Re: The <any/> element: bane of security or savior of versioni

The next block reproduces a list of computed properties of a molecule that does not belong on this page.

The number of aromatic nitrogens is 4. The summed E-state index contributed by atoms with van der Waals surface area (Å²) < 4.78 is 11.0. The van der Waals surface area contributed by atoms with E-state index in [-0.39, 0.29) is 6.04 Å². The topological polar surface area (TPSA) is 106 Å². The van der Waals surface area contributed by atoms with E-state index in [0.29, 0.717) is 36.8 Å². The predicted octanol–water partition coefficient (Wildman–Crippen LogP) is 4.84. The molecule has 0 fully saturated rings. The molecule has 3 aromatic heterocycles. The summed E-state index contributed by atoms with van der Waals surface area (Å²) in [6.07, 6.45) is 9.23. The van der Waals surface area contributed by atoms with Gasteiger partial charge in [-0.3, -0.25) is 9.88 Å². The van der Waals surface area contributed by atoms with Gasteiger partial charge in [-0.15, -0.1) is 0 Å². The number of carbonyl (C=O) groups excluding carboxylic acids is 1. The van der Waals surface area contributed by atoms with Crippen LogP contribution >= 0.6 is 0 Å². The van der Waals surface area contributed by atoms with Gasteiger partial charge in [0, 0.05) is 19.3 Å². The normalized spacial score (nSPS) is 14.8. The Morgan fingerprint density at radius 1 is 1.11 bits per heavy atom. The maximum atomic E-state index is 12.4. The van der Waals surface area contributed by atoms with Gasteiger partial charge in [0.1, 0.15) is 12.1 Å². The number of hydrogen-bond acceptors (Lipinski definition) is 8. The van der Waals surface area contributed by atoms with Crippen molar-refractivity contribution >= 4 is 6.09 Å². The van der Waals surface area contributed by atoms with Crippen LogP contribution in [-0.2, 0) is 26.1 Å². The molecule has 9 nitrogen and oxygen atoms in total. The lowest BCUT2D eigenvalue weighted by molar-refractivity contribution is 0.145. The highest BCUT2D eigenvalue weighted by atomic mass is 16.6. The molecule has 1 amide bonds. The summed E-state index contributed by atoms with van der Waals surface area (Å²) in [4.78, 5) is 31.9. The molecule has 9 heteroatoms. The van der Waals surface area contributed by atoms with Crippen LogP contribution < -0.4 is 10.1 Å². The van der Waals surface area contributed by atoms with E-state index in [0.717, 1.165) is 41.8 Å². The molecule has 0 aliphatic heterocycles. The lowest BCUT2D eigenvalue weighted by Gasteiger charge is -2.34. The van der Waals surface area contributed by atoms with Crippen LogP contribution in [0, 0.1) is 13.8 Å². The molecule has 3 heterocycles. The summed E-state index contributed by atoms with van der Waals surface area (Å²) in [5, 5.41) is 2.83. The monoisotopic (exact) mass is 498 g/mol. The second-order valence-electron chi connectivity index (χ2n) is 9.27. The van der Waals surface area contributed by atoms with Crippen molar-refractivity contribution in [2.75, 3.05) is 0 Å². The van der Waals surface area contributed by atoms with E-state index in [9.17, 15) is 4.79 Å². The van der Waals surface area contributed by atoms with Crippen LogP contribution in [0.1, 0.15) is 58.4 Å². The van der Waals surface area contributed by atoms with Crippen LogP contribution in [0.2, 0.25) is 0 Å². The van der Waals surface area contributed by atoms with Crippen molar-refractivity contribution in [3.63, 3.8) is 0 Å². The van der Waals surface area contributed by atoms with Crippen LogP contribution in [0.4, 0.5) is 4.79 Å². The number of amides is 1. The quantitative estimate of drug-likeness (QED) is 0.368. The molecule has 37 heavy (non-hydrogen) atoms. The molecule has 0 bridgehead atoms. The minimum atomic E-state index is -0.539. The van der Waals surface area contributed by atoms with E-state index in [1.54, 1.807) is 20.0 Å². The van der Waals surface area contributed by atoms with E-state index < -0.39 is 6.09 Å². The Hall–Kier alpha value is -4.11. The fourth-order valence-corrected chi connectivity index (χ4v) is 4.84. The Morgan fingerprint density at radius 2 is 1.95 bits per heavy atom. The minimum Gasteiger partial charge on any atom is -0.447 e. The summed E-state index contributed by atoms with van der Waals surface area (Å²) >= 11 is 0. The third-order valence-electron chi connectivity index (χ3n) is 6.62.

At 04:39 PM 2007-10-19 -0700, Thomas Lord wrote: >..... >Too late for those systems already failing but the solution >is to impose a discipline of language versioning. Let's suppose >we have a schema that (today) *strictly* defines a language >X (no "any" foo - no handling of future updates). Tomorrow, >someone invents the similarly strict language Y and we >all realize "X should become Y!". There's a difference between saying "X should span a set of X-schemas that are proper elements of Y" and "X should become Y". The whole idea is to preserve the validity of X-instances in the space of Y, which is expected to be defined in such a way as to be a proper superset of X. The "problem" comes only when Y misses out on certain aspects which makes it fail in certain ways to include certain X-instances as proper elements. So it is not just a translation issue. >To make Y the next version of X, we should be obligated to >define two transforms: one that converts X to Y, the other >for Y to X. Economically, the need is almost always to convert X-schema to Y-schema. If, by definition, a reverse-relation is necessary, then that definition almost for sure imposes excessive overhead that is not needed in practice. Furthermore, since Y is expected to be an "improved version" of X, it would contain extra features which permit elements not recognizable in X. Such reverse translation of Y to X must fail by implication. >So, the solution is that programs shouldn't simply check >inputs against a schema, if they want an extensible input >language. Rather, programs should first transform inputs >to a familiar type, then check those, and optionally transform >outputs to some externally requested type. It's not yet a solution, but basically deferring the "problem" to the new intermediary called "a familiar type (AFT)". One has to ask how X-schemas associate with elements in AFT, and how Y-schemas associate with elements in AFT. The battle of resolving compatibility then goes into AFT but not going away. cheers. Melvin Chin
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